In exercise of their powers, therefore, neither the legislature nor the executive can demand 
       unquestioning obedience...The Prophet, even though he was the recipient of Divine revelation, was
       required to consult the Muslims in public affairs. Allah addressing the Prophet says:
       "...and consult with them upon the conduct of affairs. And...when thou art resolved, then put
       thy trust in Allah" [29].

Since the principle of mutual consultation ("shura") is mandatory [30], it is a Muslim's fundamental right, as well as responsibility, to participate in as many aspects of the community's life as possible. The Qur'anic proclamation in Surah 2: Al-Baqarah: 256, "There shall be no coercion in matters of faith" [31] guarantees freedom of religion and worship. This means that, according to Qur'anic teaching, non-Muslims living in Muslim territories should have the freedom to follow their own faith-traditions without fear or harassment. A number of Qur'anic passages state clearly that the responsibility of the Prophet Muhammad is to communicate the message of God and not to compel anyone to believe [32]. The right to exercise free choice in matters of belief is unambiguously endorsed by the Qur'an [33] which also states clearly that God will judge human beings not on the basis of what they profess but on the basis of their belief and righteous conduct [34], as indicated by Surah 2: Al-Baqarah: 62 which says:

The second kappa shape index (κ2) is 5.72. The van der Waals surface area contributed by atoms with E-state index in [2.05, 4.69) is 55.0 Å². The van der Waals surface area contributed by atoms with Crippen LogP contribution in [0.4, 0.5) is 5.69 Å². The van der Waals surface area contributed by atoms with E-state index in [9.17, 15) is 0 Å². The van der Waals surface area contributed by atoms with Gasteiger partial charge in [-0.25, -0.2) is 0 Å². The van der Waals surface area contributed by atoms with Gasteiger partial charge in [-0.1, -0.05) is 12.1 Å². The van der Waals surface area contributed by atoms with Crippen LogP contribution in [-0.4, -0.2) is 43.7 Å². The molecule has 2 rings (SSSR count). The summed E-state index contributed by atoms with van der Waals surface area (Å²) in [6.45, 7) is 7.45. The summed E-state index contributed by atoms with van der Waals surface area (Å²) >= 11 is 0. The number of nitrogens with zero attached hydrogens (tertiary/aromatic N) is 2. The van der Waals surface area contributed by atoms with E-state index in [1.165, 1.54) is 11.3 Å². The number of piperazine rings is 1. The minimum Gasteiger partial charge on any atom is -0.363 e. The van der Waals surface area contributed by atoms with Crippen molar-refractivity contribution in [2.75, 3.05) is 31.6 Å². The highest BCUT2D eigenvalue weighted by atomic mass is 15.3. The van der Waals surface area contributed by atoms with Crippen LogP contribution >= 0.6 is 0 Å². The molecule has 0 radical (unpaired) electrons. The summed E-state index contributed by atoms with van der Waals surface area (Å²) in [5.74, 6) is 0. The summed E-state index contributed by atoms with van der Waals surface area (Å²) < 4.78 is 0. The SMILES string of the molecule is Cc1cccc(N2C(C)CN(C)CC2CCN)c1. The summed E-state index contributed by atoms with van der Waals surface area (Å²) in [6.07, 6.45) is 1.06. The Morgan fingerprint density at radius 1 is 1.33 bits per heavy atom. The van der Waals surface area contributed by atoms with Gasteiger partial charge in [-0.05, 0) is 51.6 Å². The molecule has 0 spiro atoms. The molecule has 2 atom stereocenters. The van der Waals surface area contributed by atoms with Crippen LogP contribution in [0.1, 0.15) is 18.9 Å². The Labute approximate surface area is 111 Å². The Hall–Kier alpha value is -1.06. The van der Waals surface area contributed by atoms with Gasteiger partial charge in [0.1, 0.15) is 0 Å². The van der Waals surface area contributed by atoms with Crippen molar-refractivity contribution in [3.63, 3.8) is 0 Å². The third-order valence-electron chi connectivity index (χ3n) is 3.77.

Those who believe (in the Qur'an)
       And those who follow the Jewish (scriptures),
       And the Christians and the Sabians, 
       Any who believe in God
       And the Last Day,
       And work righteousness, 
       Shall have their reward
       With the Lord: on them
       Shall be no fear, nor shall they grieve. [35] 

The Qur'an recognizes the right to religious freedom not only in the case of other believers in God, but also in the case of not-believers in God (if they are not aggressing upon Muslims) [36].

In the context of the human right to exercise religious freedom, it is important to mention that the Qur'anic dictum, "Let there be no compulsion in religion" [37] applies not only to non- Muslims but also to Muslims. While those who renounced Islam after professing it and then engaged in "acts of war" against Muslims were to be treated as enemies and aggressors, the Qur'an does not prescribe any punishment for non-profession or renunciation of faith. The decision regarding a person's ultimate destiny in the hereafter rests with God.

The right to freedom includes the right to be free to tell the truth. The Qur'anic term for truth is "Haqq" which is also one of God's most important attributes. Standing up for the truth is a right and a responsibility which a Muslim may not disclaim even in the face of the greatest danger or difficulty [38]. While the Qur'an commands believers to testify to the truth, it also instructs society not to harm persons so testifying [39].